AUSTIN, Texas — It was another big year for Texas Jacobson Aviation, which provided support to more than 10 organizations, including trans-oceanic flights, and rolling out a new mentorship program.
Founded in August 2010, by businessman Grant Jacobson, Texas Jacobson Aviation provides air transportation for organizations such as Grace Flight and Veterans Airlift Command.
In 2013, TJA flew more than 75 missions (280+ hours of flight time), according to officials.
Some of the more memorable missions included transportation for Apollo astronauts Walter Cunningham, Joe Engle and Fred Haise, to attend a conference at the Kansas Cosmosphere and Space Center.
It was a rare opportunity for TJA’s founder, Grant Jacobson, who noted, “I got to personally thank the men who made civilian flight at 90% the speed of sound a day-to-day reality.”
In December TJA flew Lt Col. Dick Cole, 98, one of the last surviving members of the Doolittle Tokyo Raiders. TJA provided jet transportation for him and his family members from Central Texas to Shreveport, La., for the Advocare V100 Bowl where he was honored and presented with the 2013 Omar N. Bradley Spirit of Independence Award.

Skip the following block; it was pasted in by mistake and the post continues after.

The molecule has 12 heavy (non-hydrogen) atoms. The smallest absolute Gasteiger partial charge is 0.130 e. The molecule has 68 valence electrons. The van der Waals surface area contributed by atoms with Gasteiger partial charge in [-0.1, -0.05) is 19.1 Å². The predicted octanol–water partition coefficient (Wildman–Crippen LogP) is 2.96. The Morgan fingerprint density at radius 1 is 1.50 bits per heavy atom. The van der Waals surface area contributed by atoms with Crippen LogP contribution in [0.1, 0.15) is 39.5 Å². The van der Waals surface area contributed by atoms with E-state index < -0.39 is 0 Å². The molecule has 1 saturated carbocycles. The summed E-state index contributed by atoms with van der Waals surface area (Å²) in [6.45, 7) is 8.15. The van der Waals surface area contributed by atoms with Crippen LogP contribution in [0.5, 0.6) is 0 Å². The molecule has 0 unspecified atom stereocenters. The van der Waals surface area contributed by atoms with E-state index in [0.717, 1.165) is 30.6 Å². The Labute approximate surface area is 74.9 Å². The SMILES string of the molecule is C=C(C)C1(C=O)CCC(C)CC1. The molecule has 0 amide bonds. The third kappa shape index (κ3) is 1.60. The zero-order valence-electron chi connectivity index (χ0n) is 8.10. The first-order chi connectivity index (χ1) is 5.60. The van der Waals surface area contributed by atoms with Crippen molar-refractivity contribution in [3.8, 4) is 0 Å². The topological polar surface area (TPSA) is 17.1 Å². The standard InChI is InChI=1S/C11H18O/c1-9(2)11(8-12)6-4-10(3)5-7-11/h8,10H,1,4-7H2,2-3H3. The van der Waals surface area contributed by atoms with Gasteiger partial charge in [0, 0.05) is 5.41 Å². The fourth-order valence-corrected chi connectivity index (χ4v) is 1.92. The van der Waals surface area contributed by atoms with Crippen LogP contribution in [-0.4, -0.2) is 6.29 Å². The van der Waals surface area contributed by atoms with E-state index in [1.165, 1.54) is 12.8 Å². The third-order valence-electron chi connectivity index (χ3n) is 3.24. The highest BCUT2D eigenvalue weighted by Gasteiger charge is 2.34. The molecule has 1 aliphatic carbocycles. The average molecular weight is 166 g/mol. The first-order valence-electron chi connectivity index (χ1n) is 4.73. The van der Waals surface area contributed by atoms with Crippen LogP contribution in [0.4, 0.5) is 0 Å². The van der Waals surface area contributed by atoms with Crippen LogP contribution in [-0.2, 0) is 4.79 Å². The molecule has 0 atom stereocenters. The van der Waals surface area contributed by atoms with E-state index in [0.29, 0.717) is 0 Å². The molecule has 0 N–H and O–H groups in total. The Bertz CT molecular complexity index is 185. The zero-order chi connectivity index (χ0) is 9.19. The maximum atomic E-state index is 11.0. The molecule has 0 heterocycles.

“It was the highlight of my year to be able to fly these missions,” said Gary Standifer, TJA’s chief pilot. “It was an honor and privilege to be able to give back to men who have done so much for our country.”
TJA partnered with many new organizations this past year, including the Kilimanjaro Warriors, Patriot Outdoors Adventures and the San Antonio Military Medical Center.
“The men and women the team flew were an inspiration,” officials said in a prepared release. “These organizations work to provide therapeutic care outside standard rehabilitation programs and TJA will continue to support their efforts throughout 2014.”
Texas Jacobson Aviation also increased its fleet, with the addition of a Bell 206 B3. The Blue Bell gives TJA the support it needs to take on shorter distance missions with lower operating costs, officials noted.
With this new addition, TJA is on target to expand its reach to include more organizations within Texas that need immediate short-range transportation, officials added.
In addition to flying missions, TJA contributed more than $35,000 to various organizations, including the NGPA Educational Fund and the Austin Food Bank, in an effort to extend their reach beyond medical and military need.
One of the company’s newest goals is to provide mentorship and training opportunities to young pilots. It achieved this by providing the tools necessary for one of its first mentees to receive his helicopter license.
“To be able to help, all while doing what we love, is truly humbling, and we will continue to expand our reach in 2014,” said Jacobson.